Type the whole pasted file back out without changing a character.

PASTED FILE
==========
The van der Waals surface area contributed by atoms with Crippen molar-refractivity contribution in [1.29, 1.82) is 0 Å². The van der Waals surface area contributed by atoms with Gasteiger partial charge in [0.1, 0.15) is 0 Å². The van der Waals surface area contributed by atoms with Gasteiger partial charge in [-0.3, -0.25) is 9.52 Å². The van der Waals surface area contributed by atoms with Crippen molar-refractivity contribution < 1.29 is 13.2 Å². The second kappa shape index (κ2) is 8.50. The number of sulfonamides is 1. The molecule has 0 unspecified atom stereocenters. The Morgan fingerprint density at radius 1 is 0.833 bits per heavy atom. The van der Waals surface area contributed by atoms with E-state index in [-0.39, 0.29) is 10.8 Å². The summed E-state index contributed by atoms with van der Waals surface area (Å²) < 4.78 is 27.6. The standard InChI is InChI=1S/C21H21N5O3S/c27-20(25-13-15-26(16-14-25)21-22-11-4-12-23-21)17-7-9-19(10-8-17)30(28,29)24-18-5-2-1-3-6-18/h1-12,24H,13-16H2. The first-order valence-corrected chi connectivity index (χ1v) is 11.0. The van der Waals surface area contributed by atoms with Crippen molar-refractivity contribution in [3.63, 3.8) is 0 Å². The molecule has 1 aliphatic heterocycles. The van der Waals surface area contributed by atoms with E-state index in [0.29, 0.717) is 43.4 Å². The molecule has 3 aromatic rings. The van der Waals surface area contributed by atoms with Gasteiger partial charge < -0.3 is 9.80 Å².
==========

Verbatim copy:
The van der Waals surface area contributed by atoms with Crippen molar-refractivity contribution in [1.29, 1.82) is 0 Å². The van der Waals surface area contributed by atoms with Gasteiger partial charge in [0.1, 0.15) is 0 Å². The van der Waals surface area contributed by atoms with Gasteiger partial charge in [-0.3, -0.25) is 9.52 Å². The van der Waals surface area contributed by atoms with Crippen molar-refractivity contribution < 1.29 is 13.2 Å². The second kappa shape index (κ2) is 8.50. The number of sulfonamides is 1. The molecule has 0 unspecified atom stereocenters. The Morgan fingerprint density at radius 1 is 0.833 bits per heavy atom. The van der Waals surface area contributed by atoms with E-state index in [-0.39, 0.29) is 10.8 Å². The summed E-state index contributed by atoms with van der Waals surface area (Å²) < 4.78 is 27.6. The standard InChI is InChI=1S/C21H21N5O3S/c27-20(25-13-15-26(16-14-25)21-22-11-4-12-23-21)17-7-9-19(10-8-17)30(28,29)24-18-5-2-1-3-6-18/h1-12,24H,13-16H2. The first-order valence-corrected chi connectivity index (χ1v) is 11.0. The van der Waals surface area contributed by atoms with Crippen molar-refractivity contribution in [3.63, 3.8) is 0 Å². The molecule has 1 aliphatic heterocycles. The van der Waals surface area contributed by atoms with E-state index in [0.29, 0.717) is 43.4 Å². The molecule has 3 aromatic rings. The van der Waals surface area contributed by atoms with Gasteiger partial charge < -0.3 is 9.80 Å².